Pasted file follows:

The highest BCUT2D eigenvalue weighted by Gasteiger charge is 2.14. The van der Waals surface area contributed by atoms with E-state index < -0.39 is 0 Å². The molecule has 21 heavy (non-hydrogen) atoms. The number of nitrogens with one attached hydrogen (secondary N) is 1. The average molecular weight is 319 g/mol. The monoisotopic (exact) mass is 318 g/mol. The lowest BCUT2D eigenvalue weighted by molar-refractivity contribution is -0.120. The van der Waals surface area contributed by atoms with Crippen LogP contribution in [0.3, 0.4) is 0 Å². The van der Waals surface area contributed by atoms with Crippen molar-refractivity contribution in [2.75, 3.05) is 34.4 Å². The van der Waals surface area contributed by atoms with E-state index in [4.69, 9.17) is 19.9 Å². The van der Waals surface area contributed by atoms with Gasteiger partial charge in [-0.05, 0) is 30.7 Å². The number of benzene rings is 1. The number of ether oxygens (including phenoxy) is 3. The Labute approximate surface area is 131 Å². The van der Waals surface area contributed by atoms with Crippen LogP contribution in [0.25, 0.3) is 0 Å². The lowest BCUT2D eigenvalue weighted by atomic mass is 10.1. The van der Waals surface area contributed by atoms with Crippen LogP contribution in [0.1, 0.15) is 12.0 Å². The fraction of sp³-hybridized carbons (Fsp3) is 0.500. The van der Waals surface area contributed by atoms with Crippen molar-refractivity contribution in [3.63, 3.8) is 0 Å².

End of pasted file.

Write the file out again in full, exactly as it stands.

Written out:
The highest BCUT2D eigenvalue weighted by Gasteiger charge is 2.14. The van der Waals surface area contributed by atoms with E-state index < -0.39 is 0 Å². The molecule has 21 heavy (non-hydrogen) atoms. The number of nitrogens with one attached hydrogen (secondary N) is 1. The average molecular weight is 319 g/mol. The monoisotopic (exact) mass is 318 g/mol. The lowest BCUT2D eigenvalue weighted by molar-refractivity contribution is -0.120. The van der Waals surface area contributed by atoms with Crippen LogP contribution in [0.3, 0.4) is 0 Å². The van der Waals surface area contributed by atoms with Crippen molar-refractivity contribution in [2.75, 3.05) is 34.4 Å². The van der Waals surface area contributed by atoms with E-state index in [4.69, 9.17) is 19.9 Å². The van der Waals surface area contributed by atoms with Gasteiger partial charge in [-0.05, 0) is 30.7 Å². The number of benzene rings is 1. The number of ether oxygens (including phenoxy) is 3. The Labute approximate surface area is 131 Å². The van der Waals surface area contributed by atoms with Crippen LogP contribution in [0.25, 0.3) is 0 Å². The lowest BCUT2D eigenvalue weighted by atomic mass is 10.1. The van der Waals surface area contributed by atoms with Crippen LogP contribution in [0.1, 0.15) is 12.0 Å². The fraction of sp³-hybridized carbons (Fsp3) is 0.500. The van der Waals surface area contributed by atoms with Crippen molar-refractivity contribution in [3.63, 3.8) is 0 Å².